Mapping our Milky Way galaxy is a mind-bending challenge; from the inside looking out, astronomers have to spot the galaxy's stars all jammed together and cloaked in dust. But a new view of our galactic home is helping refine that map by charting more than 400 clusters where new stars are born.
The Milky Way galaxy is generally thought to contain four large spiral arms of the brightest, newest stars; older stars that have migrated outward fill the gaps between the arms. Our sun lies about two-thirds of the way out from the center on an outcropping called the Orion Spur.
The new study, based on data from NASA's Wide-Field Infrared Space Explorer (WISE) mission, allows astronomers to refine their image of the Milky Way. It supports the four-armed layout and added seven new clusters of young stars to the total found within WISE's data, many of them in the Perseus arm. The clusters are helpful for defining the galaxy's shape, because they consist of stars that formed in the dense arms and haven't yet had time to move away. [The Milky Way: Our Galactic Home in Photos]
"Spiral arms are like traffic jams in that the gas and stars crowd together and move more slowly in the arms,” Denilso Camargo, a researcher from the Federal University of Rio Grande do Sul in Brazil and lead author of the recent paper, said in a statement. "As material passes through the dense spiral arms, it is compressed, and this triggers more star formation."
From 2009 to 2011, WISE orbited the Earth and measured infrared wavelengths coming from the universe, the perfect method to cut through the galactic dust and reveal the layout of the galaxy’s underlying stars. Now, the telescope hunts for asteroids as part of a new mission, NEOWISE, but the old galactic data are still a font of information about the positions of stars.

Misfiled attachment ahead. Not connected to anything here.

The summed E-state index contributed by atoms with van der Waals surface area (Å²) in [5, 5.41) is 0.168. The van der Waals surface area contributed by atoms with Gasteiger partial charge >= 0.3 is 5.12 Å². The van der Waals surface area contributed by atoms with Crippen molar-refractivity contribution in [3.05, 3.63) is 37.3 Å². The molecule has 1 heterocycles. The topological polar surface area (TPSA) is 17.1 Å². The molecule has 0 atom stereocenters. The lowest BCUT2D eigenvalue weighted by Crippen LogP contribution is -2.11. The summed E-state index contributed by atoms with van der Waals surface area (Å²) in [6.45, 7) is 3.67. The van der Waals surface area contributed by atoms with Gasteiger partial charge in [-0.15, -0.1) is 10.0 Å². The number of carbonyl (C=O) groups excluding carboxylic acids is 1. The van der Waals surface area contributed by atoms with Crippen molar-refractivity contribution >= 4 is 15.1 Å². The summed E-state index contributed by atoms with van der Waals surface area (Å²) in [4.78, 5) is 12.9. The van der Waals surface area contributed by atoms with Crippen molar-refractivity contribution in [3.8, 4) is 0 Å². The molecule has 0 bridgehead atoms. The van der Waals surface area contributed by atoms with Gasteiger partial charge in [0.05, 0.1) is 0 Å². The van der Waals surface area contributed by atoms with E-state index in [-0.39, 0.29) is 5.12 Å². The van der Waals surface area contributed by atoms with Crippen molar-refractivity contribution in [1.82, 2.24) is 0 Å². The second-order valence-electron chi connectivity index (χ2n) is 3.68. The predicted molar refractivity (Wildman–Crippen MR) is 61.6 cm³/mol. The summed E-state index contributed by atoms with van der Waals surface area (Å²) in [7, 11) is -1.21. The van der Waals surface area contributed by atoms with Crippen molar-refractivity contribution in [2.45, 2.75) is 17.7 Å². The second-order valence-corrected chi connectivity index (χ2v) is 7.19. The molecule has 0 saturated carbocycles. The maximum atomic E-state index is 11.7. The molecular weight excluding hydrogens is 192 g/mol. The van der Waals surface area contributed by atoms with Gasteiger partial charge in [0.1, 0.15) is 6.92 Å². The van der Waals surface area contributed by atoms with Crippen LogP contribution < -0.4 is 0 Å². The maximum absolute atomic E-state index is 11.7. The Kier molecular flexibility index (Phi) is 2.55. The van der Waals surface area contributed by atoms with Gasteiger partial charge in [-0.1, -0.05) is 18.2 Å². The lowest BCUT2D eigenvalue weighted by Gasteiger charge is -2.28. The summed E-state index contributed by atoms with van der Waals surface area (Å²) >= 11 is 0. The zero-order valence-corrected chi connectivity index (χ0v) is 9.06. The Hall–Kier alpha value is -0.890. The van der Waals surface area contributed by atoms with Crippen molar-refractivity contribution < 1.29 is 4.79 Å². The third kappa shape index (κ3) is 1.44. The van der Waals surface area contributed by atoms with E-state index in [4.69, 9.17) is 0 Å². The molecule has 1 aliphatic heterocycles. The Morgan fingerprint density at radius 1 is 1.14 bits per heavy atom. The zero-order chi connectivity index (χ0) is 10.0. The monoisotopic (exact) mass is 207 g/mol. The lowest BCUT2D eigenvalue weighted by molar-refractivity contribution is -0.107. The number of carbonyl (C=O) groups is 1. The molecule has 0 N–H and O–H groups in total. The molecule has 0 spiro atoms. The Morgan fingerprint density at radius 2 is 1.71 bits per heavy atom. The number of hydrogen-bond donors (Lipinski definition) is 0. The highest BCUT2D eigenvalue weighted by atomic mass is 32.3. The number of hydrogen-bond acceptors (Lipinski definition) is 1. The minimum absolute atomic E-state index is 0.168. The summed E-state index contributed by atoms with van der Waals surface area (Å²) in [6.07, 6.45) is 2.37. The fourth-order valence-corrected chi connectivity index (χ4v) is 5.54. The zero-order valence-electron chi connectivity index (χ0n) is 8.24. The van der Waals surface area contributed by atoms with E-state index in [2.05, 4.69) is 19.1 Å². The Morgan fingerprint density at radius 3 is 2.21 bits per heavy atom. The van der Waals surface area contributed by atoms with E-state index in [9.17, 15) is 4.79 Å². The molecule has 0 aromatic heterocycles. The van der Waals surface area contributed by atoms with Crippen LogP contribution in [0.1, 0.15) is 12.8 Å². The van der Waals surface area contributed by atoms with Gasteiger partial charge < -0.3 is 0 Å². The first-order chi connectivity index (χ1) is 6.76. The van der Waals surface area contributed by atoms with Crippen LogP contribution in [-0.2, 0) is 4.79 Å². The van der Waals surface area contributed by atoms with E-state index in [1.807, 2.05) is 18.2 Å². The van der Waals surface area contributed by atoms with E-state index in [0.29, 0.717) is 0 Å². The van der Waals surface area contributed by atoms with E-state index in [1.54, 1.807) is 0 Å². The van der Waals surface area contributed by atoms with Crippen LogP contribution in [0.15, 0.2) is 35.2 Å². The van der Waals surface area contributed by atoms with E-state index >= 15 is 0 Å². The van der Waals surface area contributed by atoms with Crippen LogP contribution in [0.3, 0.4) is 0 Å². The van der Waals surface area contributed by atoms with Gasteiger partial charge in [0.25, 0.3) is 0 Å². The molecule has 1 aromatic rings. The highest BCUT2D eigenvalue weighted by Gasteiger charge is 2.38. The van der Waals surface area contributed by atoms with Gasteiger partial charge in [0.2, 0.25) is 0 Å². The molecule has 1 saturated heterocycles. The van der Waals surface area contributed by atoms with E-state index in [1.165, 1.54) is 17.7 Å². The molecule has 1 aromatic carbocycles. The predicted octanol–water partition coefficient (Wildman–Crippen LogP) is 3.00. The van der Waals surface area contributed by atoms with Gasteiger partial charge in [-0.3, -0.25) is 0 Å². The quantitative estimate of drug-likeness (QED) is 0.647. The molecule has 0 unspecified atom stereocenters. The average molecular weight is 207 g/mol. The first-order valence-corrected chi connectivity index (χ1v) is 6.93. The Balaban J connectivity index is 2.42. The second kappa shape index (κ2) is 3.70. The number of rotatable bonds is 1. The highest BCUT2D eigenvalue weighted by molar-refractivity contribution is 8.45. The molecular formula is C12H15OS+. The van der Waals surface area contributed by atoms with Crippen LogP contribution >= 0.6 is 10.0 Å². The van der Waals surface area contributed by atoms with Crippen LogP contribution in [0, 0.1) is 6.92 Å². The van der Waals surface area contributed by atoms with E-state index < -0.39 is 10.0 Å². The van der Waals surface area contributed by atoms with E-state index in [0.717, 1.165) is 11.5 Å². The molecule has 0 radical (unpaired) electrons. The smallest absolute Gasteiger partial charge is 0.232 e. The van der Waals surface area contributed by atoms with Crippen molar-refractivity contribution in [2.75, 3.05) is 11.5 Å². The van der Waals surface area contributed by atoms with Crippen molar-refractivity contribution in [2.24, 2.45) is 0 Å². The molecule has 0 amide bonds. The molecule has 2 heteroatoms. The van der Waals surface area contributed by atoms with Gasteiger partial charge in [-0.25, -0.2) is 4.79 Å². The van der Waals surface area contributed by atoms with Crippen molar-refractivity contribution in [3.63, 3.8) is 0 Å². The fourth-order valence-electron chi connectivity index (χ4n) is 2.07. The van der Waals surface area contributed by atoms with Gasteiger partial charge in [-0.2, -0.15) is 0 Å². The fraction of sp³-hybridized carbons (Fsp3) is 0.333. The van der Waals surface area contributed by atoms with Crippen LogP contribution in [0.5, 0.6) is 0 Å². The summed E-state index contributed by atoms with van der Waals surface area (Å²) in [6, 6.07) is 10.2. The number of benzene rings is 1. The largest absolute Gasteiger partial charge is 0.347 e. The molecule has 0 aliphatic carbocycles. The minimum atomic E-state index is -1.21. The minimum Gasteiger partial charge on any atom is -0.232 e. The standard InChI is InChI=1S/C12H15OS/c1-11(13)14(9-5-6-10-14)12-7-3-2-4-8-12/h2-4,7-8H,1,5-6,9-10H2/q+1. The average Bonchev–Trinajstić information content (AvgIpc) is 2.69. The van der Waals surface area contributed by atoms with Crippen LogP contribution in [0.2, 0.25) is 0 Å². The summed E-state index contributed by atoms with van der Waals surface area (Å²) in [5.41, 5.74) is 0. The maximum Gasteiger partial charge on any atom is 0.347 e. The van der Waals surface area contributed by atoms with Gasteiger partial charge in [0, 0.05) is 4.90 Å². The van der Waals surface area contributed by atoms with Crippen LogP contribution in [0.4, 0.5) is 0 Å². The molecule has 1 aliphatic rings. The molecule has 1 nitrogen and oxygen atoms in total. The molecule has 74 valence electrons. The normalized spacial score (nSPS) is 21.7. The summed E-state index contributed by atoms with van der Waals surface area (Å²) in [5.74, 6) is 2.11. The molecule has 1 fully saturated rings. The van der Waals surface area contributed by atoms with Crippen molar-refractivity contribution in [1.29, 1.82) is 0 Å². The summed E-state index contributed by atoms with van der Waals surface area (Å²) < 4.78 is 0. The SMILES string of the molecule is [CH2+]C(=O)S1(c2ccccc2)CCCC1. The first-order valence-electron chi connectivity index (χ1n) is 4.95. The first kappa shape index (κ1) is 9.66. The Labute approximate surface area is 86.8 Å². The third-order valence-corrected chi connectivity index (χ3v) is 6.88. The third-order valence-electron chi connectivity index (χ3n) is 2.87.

The arms' overcrowding can also be spotted by other means, such as radio telescopes that detect dense clouds of gas. In WISE's case, data from an earlier ground telescope narrowed down the clusters' sizes and positions within the spiral arms. Every instrument aimed outward at the galaxy helps clarify its makeup and shape, and these groups of stars caught at the beginning of their lives are a valuable resource.
The research was detailed in the May 20 edition of the Monthly Notices of the Royal Astronomical Society.
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Sarah Lewin started writing for Space.com in June of 2015 as a Staff Writer and became Associate Editor in 2019 . Her work has been featured by Scientific American, IEEE Spectrum, Quanta Magazine, Wired, The Scientist, Science Friday and WGBH's Inside NOVA. Sarah has an MA from NYU's Science, Health and Environmental Reporting Program and an AB in mathematics from Brown University. When not writing, reading or thinking about space, Sarah enjoys musical theatre and mathematical papercraft. She is currently Assistant News Editor at Scientific American. You can follow her on Twitter @SarahExplains.